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Map of the World or General Description of the Globe with the Journeys and New Discoveries of Captain James Cook by G. M. Cassini – 1788


Map of the World or General Description of the Globe with the Journeys and New Discoveries of Captain James Cook by Giovanni Maria Cassini – 1788, original engraving hand watercolored.

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Map of the World or General Description of the Globe with the Journeys and New Discoveries of Captain James Cook by Giovanni Maria Cassini – 1788, original engraving hand watercolored.
The graphic representation of terrestrial shape goes back many years in spite of man’s scarce geographical knowledge, limited knowledge of mathematical and geometrical equations and the lack of accurate means for measuring. All these factors made it extremely difficult to even attempt to create cartographic representations. The first sketches were created because of the physical need to know and precede the use of writing; they are schematic representations of clear planimetric details, suitable for finding an already known itinerary. Similar devices, proportioned according to the limited needs and restraints in which primitive people first lived, slowly gave way to more and more expressive descriptions and as the horizons widened together with man’s knowledge and needs, the development of a more stable means of measurement and representation became indispensable. From small, bordered areas to the representation of vast territories to finally a global depiction of the entire terrestrial surface.
The irrational and primitive mapmaking in the Medieval period was overcome by the spread of the Geography by Ptolemy, aided by the invention of the printing press, (1446). Although this work analyzes and describes those parts of the Earth then known, it also defines its general foundation and the system of enlarging the Earth’s representation in a logical way, thanks to the newest geographical discoveries. At the end of the 15th century, the concept of the world being round was well accepted by the most important figures of the time as well as having been proved by the great sea voyages that took place after the discovery of the Americas. Therefore, more precise geographic corollaries and research on more efficient instrumental means were developed.
But it was only in the 18th century that the shape of the Earth became truly defined. After having perfected measuring instruments and obtained an international organization of specialized studies and geodetic measurements, the creation of large national maps and cartographic representations were produced based on the world known at that time.
The map of the world represented here is the work of the geographer G. Cassini and it is without doubt an important piece for its varied and updated information that were the result of the voyages and discoveries carried out by the famous English explorer, James Cook, (1728-1779).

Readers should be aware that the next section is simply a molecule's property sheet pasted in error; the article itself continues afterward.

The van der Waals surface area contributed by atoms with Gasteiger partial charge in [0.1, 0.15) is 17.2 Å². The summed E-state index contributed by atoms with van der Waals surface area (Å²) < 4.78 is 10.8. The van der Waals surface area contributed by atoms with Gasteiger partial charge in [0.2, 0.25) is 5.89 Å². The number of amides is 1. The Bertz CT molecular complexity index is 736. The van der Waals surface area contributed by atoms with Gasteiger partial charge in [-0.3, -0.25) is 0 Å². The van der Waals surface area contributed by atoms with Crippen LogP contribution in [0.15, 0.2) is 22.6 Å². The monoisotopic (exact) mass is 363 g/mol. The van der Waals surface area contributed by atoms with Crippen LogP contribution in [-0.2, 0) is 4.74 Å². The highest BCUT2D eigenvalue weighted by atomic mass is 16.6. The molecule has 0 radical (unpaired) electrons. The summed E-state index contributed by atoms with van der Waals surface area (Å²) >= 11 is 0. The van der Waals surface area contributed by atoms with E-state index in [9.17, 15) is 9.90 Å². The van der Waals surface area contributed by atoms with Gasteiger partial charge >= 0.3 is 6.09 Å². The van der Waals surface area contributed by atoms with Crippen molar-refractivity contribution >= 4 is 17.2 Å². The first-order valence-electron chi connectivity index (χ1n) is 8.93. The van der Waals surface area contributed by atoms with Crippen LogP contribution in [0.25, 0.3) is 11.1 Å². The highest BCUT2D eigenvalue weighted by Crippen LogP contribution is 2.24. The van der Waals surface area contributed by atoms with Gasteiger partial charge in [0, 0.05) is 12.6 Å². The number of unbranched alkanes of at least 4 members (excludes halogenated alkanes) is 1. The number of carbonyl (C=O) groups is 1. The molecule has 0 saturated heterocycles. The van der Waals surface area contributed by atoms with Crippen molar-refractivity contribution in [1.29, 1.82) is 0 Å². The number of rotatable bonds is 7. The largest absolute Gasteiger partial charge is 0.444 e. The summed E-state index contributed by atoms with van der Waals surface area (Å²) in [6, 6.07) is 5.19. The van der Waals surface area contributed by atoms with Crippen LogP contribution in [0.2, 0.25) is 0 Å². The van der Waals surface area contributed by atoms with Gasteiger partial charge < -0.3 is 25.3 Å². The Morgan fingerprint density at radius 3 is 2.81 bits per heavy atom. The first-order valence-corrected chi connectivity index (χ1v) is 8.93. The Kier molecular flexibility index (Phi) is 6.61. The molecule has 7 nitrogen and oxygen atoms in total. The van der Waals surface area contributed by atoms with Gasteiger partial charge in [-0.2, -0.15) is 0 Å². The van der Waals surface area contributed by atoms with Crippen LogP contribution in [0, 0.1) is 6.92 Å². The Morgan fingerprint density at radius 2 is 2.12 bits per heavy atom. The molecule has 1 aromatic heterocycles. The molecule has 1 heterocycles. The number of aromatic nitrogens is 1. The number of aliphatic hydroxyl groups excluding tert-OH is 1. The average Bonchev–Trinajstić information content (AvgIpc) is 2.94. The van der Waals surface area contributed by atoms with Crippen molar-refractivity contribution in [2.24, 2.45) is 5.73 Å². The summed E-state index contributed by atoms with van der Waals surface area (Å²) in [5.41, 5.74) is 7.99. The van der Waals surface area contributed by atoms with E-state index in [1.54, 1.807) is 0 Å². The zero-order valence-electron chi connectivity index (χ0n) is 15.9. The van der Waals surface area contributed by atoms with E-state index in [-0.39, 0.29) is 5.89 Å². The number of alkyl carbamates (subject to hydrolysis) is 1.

This important figure made three long journeys. In the first one, (1768-1771), he crossed the Pacific Ocean discovering the Society Islands, New Zealand and the east coast of Australia, ascertaining the separation between them, contrary to prior beliefs. The second journey took him to the South Pole in the search of the southern most continent. Unfortunately, he was forced to stop because of the ice and snowstorms at 71st 10’ latitude. He then traveled northwards to the Easter Islands and the Marquesas Islands, exploring the Society Islands, Loyalty Islands, the New Hebrides and New Caledonia. He returned to New Zealand and sailed around the 54th and 55th parallels heading first towards Cape Horn and then towards Cape of Good Hope without finding any great amount of land along the line bordered by ice. In his third voyage he looked for the passage leading to the northern part of America. He went to the Bering Straits in the Pacific and along the way discovered the Sandwich Islands. He followed the American coast from the 45th parallel to Alaska. He arrived beyond the strait up to the 70th 44’ latitude where the masses of ice stopped him from proceeding. He returned to the Sandwich
Islands in order to spend the winter there but was murdered by one of the natives.
The technique used to produce this map is the same one employed by ancient mapmakers: A manual press, finely engraved plates and 100% cotton paper. The actual mounting on cotton canvas reflects the manufacturing procedure frequently used in the past because with this method cartographic representations could be better preserved and it was also easier to carry them. Of course only the aging process, achieved with natural substances, was not used by the ancient mapmakers for obvious reasons. The watercoloring effect gives the subject a polychromatic image of indubitable visual effect. It is thanks to the use of these materials and techniques that this work is recreated enabling it to renew the beauty and historical-cultural value of the original.

Additional information

Weight 756 g
Dimensions 98 × 0,01 × 72 cm

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